carcrash-300x181More recently, State Farm, who insured the house that was destroyed, has decided to pursue legal action against Sajewski’s father, the owner of the vehicle. State Farm is seeking $180,000 from the father to reimburse it for the money spent on repairing the home. State Farm is able to pursue this claim because, under New York law, the owner of a vehicle is liable for the damages caused by its drivers – so long as the driver has the owner’s permission to operate the vehicle.  According to the statute, the permission can be expressly stated or implied.

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Police Officer Jason Behar has the impressive distinction of issuing the most DWI (Driving While Intoxicated) in the State of New York. The Port Chester Officer had issued 128 DUI arrests in the last year. Behar says that he is motivated to locate drunk or otherwise intoxicated drivers because of the “numerous accidents, some involving deaths.” The Port Chester Police Chief Richard Conway said, “We’re really proud of him, it was a great individual effort.”

When describing how Behar locates so many drivers under the influence, he states there are several “tip-offs” – driving with no lights on, hugging the line, and swerving back and forth. To avoid a DUI, Behar suggests to basically just “Don’t do it.” Adding that taking a cab, an Uber, or not drinking above the legal limit. Behar also has advice for sober drivers – “…. pull over the side of the road and stay away from erratic drivers. There’s an element of danger just being around a drunk driver.”

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The National Highway Traffic Safety Administration has worked tirelessly to increase awareness of the dangers of drunk driving in an effort to stamp out driving while intoxicated. While surveys show that drunk driving has declined and is at an all-time low, driving while under the influence of marijuana or prescription drugs has increased dramatically.

The NHTSA in its Roadside Survey of Alcohol and Drug Use by Drivers discovered that drunk driving has dropped by 33% in the past 8 years. This is an astonishing drop of 75% in the past 40 years. With that said, drivers are now increasingly driving under the influence of something else – drugs. The survey found that 25% of drivers tested positive for at least one dangerous drug.

While the NHTSA is celebrating its accomplishment regarding drunk driving, it is simultaneously buckling down to explore ideas on how to crack down on driving while under the influence of marijuana or prescription drugs. The NHTSA has been working with researchers, the police, and policy organizations to examine current policies and tweak them to deal with this new issue. The goal is to save lives and reduce car accidents.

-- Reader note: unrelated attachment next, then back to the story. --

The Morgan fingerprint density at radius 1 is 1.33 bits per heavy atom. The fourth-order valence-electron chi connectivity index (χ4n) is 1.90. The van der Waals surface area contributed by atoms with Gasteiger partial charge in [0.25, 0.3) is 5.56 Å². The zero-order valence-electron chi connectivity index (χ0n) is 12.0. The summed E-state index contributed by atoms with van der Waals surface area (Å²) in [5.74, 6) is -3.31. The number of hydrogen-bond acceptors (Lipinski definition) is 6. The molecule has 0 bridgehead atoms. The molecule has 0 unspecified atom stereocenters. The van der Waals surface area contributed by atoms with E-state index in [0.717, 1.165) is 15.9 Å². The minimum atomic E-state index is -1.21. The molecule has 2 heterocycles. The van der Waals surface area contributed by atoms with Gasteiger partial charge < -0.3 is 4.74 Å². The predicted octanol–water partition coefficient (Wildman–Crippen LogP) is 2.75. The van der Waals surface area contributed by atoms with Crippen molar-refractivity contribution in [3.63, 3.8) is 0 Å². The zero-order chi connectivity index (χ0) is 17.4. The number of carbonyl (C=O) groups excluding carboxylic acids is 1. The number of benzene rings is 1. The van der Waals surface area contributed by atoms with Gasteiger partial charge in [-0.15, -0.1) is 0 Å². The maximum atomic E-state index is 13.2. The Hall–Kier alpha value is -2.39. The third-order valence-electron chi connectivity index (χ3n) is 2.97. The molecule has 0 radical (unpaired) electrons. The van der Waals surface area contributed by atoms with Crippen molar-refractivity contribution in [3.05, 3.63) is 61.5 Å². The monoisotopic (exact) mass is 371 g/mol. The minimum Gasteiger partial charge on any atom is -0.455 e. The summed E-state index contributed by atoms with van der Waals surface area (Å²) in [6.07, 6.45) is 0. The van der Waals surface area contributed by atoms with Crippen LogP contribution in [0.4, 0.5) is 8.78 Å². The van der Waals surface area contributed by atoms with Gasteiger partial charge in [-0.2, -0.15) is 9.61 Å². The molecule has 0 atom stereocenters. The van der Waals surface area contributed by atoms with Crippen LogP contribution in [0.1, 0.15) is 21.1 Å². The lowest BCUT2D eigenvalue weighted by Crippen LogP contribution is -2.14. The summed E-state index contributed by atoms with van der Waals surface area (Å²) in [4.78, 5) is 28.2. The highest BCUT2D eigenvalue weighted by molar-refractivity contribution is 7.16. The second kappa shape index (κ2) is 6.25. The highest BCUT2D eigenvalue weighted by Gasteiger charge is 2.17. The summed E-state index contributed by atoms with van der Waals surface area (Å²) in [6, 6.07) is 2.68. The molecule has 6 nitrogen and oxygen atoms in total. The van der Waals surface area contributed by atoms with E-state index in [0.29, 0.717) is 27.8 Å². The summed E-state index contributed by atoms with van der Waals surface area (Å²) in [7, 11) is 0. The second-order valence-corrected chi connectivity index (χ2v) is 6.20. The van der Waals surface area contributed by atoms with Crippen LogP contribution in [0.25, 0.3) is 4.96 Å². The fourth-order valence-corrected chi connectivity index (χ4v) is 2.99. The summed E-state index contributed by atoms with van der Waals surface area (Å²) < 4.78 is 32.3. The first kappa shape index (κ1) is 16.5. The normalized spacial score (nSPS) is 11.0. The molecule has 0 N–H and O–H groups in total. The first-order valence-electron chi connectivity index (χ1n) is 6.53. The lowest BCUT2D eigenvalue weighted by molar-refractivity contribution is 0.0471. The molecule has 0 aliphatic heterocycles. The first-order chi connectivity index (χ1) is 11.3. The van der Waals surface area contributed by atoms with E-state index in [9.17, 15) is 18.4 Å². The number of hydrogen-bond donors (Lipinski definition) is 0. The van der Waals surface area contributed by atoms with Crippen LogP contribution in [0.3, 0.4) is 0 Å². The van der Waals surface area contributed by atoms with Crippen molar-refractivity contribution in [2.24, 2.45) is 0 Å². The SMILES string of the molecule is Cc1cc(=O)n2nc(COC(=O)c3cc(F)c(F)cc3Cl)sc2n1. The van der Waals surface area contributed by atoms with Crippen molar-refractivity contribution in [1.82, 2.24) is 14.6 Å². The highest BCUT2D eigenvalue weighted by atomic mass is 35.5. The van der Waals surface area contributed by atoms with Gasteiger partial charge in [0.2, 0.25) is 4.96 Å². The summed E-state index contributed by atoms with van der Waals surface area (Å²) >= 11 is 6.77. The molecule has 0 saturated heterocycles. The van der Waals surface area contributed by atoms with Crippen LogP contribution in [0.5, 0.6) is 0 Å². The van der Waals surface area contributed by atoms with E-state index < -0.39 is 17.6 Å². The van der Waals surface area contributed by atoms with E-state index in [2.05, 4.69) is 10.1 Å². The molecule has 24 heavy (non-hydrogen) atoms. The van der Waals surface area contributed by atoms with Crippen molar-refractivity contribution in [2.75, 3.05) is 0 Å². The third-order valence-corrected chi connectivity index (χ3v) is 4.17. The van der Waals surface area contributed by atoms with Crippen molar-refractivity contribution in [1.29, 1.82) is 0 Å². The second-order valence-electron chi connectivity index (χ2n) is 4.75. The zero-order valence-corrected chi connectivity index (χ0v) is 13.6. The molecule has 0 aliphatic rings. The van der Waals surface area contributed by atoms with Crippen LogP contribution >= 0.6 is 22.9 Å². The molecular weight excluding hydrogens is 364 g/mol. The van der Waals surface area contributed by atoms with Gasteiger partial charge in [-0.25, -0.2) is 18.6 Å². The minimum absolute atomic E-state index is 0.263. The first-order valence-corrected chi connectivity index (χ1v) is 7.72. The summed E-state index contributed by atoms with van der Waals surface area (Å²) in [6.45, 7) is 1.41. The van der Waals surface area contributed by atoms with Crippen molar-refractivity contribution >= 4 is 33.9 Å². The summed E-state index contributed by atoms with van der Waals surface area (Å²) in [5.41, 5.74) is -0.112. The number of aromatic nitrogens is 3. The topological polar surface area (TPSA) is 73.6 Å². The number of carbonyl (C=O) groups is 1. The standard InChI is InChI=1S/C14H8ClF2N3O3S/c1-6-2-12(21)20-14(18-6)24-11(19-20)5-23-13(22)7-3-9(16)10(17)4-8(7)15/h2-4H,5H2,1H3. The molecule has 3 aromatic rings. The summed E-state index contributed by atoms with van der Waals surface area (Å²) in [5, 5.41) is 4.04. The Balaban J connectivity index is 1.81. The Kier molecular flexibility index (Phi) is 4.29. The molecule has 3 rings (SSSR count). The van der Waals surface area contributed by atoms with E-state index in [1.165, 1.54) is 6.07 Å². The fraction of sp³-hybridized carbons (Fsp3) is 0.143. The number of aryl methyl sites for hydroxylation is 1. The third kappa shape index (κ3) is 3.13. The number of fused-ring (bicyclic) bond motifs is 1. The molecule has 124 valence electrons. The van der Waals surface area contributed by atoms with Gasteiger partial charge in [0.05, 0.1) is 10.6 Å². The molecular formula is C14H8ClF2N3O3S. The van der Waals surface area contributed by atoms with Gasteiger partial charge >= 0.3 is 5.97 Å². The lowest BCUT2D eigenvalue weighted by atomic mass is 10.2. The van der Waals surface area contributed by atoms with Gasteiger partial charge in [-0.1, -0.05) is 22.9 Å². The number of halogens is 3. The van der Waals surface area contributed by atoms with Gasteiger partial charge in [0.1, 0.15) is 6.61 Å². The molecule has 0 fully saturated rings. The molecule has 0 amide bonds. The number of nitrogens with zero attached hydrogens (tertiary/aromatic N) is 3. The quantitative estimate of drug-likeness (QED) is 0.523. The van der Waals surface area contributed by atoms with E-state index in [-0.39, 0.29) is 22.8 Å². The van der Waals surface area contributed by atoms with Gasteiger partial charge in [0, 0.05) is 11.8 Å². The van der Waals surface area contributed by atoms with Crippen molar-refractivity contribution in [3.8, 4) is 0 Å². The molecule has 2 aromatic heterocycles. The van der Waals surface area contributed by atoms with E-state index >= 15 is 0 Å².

The New York Supreme Court, Appellate Division, Second Department reversed a trial court order that denied summary judgment to two landlords of a restaurant whose employees attacked the plaintiff.

One day, the plaintiff was walking down the sidewalk of New Utrecht Avenue in Brooklyn, New York. There is a restaurant that spans 6010 and 6012 New Utrecht Avenue. AYT Realty owns 6012 New Utrecht, and 6010 Realty owns 6010 New Utrecht. As the plaintiff was outside of the restaurant, for reasons unknown, a group of men beat him. According to the plaintiff, two of the men worked at the restaurant.

The plaintiff filed a claim with the Department of Social Services of the City of New York, and the Department of Social Services covered his medical expenses and then initiated a claim against the 6010 and AYT for reimbursement. The plaintiff also filed a lawsuit against AYT and 6010 to recover damages for personal injuries. AYT and 6010 moved jointly for summary judgment.

The United States Department of Transportation’s National Highway Traffic Safety Administration (NHTSA) recently released a Traffic Safety Facts – Research Note which summarizes the statistical date on lives saved by the implementation of seat belt laws and minimum drinking age laws. The note estimates that over 13,000 lives were saved by these provisions. The NHTSA is the division of the U.S. Department of Transportation which is responsible for highway and road safety. It is mandated with researching traffic safety measures, providing information, and forming regulations to make the roads safer.

The NHTSA considers lives saved to be one of the basic measurements of how effective safety devices, such as seatbelts, laws and regulations surrounding traffic safety are. They calculate the lives saved by comparing rates of compliance with the various laws and device usage numbers with changes in motor vehicle fatalities. Of course it is important to keep in mind that the numbers used to calculate the lives saved are only estimates, as it is impossible to know exactly what happened in every fatal accident and whether the lack of use or compliance with the relevant safety tool was the cause of the fatality.

The NHTSA estimated that in 2012 the use of seat belts in passenger vehicles saved approximately 12,174 lives up from 11,983 lives in 2013. They also predicted that if 100% of people used seat belts 3,031 lives would have been saved. This implies that there is still work to be done to stop preventable fatalities. As of 2012, forty nine states and the District of Columbia had seat belt laws in place. In thirty two of these states and the District of Columbia had primary laws requiring the use of a seatbelt. A primary seat belt law is one in which a car may be pulled over by the police and the driver fined solely for not wearing a seatbelt. In the remaining nineteen states the seat belt laws are what are referred to as secondary law states. In a secondary law state there must be another reason to pull the vehicle over. Motor vehicles in secondary states cannot be pulled over solely because their occupants or driver is not wearing a seatbelt. Statistics released by the NHTSA have shown that in states with primary laws concerning seatbelts the rate of fatalities involving injuries to non-restrained persons is less than in secondary state laws. This implies that there is a positive value in having stricter seat belt laws and particularly in having stricter enforcement measures for those laws.